As I'm sure you know, Spring Training in those days was largely played in segregated Florida.  As a result, ballplayers typically could not be housed or even eat under the same roof.  As time went on that changed as some teams created their own facilities or found willing establishments.  Still, in 1961, some 14 years after Jackie, housing in Florida remained unequal.

As evidenced by a collection currently available for sale through Goldin Auctions we discover how each team faired in leveling the housing playing field.  In 1961 MLBPA approached each team to provide an update on how desegregating was going and this auction includes the official responses from every team (with exception of the Red Sox and Phillies).  Check out the auction here.  You'll notice that several clubs were still trying to work through this issue.

The Dodgers, on the other hand, were the bellwethers.  There are two letters from the Dodgers, signed by GM Buzzie Bavasi and President Walter O'Malley, and they are pointed and hilarious.  Considering how their club started it all, I am not surprised they responded in a snarky manner.

Above is the letter Walter O'Malley sent.  He says:
Your letter of August 7th, I believe might be sort of in the nature of a form letter as it actually does not apply to our club which trains at Dodgertown, Vero Beach.  You will recall from your visits that all our players, office staff, executives, directors and owners are housed and eat under one common roof.
So, Dodgertown was way ahead of the curve.

A fascinating part of O'Malley's letter is what he writes next.
There are local city ordinances that are not in keeping with our thinking which, however, cover situations off our self-contained base.  Our relations with the local political administration are not cordial at the moment and we have even been giving some thought to transferring our base to the West Coast unless we see signs of improvement.
This is the first I've heard that in 1961 the Dodgers had considered moving out of Florida.

Dodgers GM Buzzie Bavasi's response to the MLBPA takes a more, shall I say, sarcastic road.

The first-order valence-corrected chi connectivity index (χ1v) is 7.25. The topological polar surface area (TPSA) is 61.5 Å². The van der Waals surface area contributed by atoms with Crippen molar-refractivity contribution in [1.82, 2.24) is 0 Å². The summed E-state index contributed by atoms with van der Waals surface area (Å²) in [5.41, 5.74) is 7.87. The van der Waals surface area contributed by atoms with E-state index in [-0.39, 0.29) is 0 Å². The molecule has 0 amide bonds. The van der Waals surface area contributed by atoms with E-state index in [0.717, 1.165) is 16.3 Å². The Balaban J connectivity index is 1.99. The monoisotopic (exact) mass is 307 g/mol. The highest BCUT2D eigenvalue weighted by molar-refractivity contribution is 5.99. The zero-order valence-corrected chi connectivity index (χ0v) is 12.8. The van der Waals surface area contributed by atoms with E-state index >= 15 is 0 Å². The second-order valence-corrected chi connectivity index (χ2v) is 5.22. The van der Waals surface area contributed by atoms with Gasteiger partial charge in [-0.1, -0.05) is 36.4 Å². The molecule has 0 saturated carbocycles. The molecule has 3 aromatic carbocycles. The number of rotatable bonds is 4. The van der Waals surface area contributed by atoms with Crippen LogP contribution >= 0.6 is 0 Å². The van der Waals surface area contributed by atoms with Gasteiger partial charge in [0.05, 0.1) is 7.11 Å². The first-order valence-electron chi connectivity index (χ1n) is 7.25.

You folks must be out of your mind.  We eat, sleep and drink under the same roof.  That is the only reason we train at Dodgertown.  You must know that.  If you are referring to the motion picture theatre downtown, or the barber-shop however, we have these facilities at the Base.  NOW GET LOST! (emphasis mine)
As you know, management was not very fond of the players association, so this might have more to do with that then any sense of being annoyed with being asked.

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Blog Kiosk: 10/15/2013 - Dodgers Links - Adrian, Ryu and a Rally Bear?


Carl Crawfod came in to score the third run of the game in the photo above, via Jon SooHoo/LA Dodgers 2013.  See more of his incredible photos from the game here.

No... The Dodgers do not have a mascot - Thank Goodness.  It was just a fan living out his/her furry fantasy at Dodger Stadium.  (I can't believe I just wrote that.)  From my understand, the bear was kicked out of the stadium.  Mike Oz at Big League Stew has more.  On a side note, I would be very unhappy if this was some planned stunt, and someone like Johnny Knoxville was in that bear suit.
"His emotions have been consistent the entire season," Ellis said. "That's a credit to him and the way he was raised and the way he was developed as a baseball player. You'd never know what the score is by his body language and the way he handles himself on the mound. That's the mark of a really mature pitcher who understands what his job is to do."
"She comes to the games," Gonzalez said. "She's very active, from what I hear. She loves 'Take Me Out to the Ballgame,' she loves the wave. For the most part, she didn't cry when the crowd got excited, the loud noises, and she didn't fall asleep until after the game, so she enjoyed the whole time."